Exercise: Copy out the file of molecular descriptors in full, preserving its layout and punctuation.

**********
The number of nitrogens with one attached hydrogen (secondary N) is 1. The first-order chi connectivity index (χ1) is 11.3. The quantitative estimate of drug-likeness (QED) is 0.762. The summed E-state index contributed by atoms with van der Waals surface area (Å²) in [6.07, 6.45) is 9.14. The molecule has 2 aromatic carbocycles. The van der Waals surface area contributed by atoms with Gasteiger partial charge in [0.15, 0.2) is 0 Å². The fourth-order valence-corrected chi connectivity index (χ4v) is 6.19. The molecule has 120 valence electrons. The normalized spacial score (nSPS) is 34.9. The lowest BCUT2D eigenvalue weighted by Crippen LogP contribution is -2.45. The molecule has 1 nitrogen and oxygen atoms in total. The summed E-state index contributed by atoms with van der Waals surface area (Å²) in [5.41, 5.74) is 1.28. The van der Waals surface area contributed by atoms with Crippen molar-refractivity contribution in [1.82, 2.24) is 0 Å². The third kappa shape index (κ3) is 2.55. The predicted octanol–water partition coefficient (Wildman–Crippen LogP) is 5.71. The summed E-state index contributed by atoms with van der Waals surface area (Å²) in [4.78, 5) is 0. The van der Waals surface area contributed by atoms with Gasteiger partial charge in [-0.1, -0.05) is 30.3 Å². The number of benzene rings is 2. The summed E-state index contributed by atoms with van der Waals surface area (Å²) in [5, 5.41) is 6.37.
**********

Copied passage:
The number of nitrogens with one attached hydrogen (secondary N) is 1. The first-order chi connectivity index (χ1) is 11.3. The quantitative estimate of drug-likeness (QED) is 0.762. The summed E-state index contributed by atoms with van der Waals surface area (Å²) in [6.07, 6.45) is 9.14. The molecule has 2 aromatic carbocycles. The van der Waals surface area contributed by atoms with Gasteiger partial charge in [0.15, 0.2) is 0 Å². The fourth-order valence-corrected chi connectivity index (χ4v) is 6.19. The molecule has 120 valence electrons. The normalized spacial score (nSPS) is 34.9. The lowest BCUT2D eigenvalue weighted by Crippen LogP contribution is -2.45. The molecule has 1 nitrogen and oxygen atoms in total. The summed E-state index contributed by atoms with van der Waals surface area (Å²) in [5.41, 5.74) is 1.28. The van der Waals surface area contributed by atoms with Crippen molar-refractivity contribution in [1.82, 2.24) is 0 Å². The third kappa shape index (κ3) is 2.55. The predicted octanol–water partition coefficient (Wildman–Crippen LogP) is 5.71. The summed E-state index contributed by atoms with van der Waals surface area (Å²) in [4.78, 5) is 0. The van der Waals surface area contributed by atoms with Gasteiger partial charge in [-0.1, -0.05) is 30.3 Å². The number of benzene rings is 2. The summed E-state index contributed by atoms with van der Waals surface area (Å²) in [5, 5.41) is 6.37.